4. MikeML

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    How about 2.828?
     
  5. Coollestersmooth

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    Dec 18, 2014
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    figured that might be the case. wasn't sure if voltage output from a dc lab style psu would already given in rms? if so me calling it Vpp is slightly confusing.
    any ideas on where the 8 ohms is coming from?
     
  6. MrChips

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    V/√2 squared.
     
  7. Coollestersmooth

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    Dec 18, 2014
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    sorry, hadn't seen those posts. so convert to rms and i can use 4 ohms in that calculation?
     
  8. MrChips

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    RMS of VDC is VDC

    RMS of Vpp sinewave is (Vpp/2)/√2 = Vp/√2

    (Vp/√2)^2 is (Vp^2)/2

    That is where you get the 2R.
     
  9. MikeML

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    Audio power = ((Erms)^2)/Rs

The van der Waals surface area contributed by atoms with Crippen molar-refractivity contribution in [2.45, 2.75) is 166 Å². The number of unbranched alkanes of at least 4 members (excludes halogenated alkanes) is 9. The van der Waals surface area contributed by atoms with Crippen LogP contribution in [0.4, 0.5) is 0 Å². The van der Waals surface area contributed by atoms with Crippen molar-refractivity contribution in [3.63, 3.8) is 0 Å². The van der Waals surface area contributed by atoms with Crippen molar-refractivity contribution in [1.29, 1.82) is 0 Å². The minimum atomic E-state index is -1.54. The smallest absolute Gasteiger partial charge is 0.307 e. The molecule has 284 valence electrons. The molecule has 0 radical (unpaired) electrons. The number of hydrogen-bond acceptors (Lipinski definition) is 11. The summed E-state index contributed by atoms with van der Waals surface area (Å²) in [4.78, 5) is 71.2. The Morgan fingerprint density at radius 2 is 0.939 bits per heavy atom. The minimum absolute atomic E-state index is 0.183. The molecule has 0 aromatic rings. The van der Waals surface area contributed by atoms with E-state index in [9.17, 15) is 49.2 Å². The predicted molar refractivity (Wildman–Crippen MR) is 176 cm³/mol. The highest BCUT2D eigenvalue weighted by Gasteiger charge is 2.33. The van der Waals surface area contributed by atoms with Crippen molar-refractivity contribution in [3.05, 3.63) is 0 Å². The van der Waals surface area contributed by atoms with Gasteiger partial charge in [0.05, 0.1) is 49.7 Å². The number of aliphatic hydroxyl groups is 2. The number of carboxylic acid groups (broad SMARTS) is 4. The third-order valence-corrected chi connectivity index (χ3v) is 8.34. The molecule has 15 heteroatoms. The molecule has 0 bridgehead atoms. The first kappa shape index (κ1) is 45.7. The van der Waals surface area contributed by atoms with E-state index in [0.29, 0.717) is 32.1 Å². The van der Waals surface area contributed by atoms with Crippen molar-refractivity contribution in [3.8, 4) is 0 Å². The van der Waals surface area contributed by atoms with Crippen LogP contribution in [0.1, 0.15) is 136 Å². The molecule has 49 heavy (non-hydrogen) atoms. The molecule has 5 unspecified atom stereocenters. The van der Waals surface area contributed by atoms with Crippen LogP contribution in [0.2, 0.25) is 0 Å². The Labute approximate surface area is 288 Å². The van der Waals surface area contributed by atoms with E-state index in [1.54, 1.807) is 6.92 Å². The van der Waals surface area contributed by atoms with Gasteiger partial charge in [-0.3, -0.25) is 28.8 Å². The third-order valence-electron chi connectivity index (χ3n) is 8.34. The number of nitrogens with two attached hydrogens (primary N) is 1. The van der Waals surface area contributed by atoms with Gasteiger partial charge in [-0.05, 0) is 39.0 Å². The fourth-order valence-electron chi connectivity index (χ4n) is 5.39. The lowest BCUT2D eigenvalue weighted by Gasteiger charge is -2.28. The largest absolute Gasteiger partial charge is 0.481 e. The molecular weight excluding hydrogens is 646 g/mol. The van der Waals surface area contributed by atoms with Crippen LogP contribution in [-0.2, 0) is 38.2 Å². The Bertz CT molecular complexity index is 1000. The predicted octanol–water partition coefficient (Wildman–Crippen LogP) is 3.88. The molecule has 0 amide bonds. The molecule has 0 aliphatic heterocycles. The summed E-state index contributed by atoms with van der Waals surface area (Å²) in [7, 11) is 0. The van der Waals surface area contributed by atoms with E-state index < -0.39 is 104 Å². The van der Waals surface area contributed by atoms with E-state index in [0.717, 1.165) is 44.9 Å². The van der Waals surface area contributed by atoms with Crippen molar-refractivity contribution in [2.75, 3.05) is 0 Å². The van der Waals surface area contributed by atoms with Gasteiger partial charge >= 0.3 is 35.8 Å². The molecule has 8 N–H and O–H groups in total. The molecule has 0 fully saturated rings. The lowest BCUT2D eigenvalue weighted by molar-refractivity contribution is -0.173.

10. Coollestersmooth

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    Dec 18, 2014
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    thank you, realised as soon as i posted that rms of a dc voltage is obvious going to be the dv voltage, derp.
    so im about on track for my voltage/current at the output.
    now i just need to start working out the sort of current voltage gains i want at each stage.
    for the input i'm just going to treat the pot at 0 ohms to give maximum possible current at the input stage.

    very impressed at how quick everyones responses have been and helpful you all are, so thank you all!
    seems like a great community.

    no doubt i shall be back with more questions once i get into the actual design stages.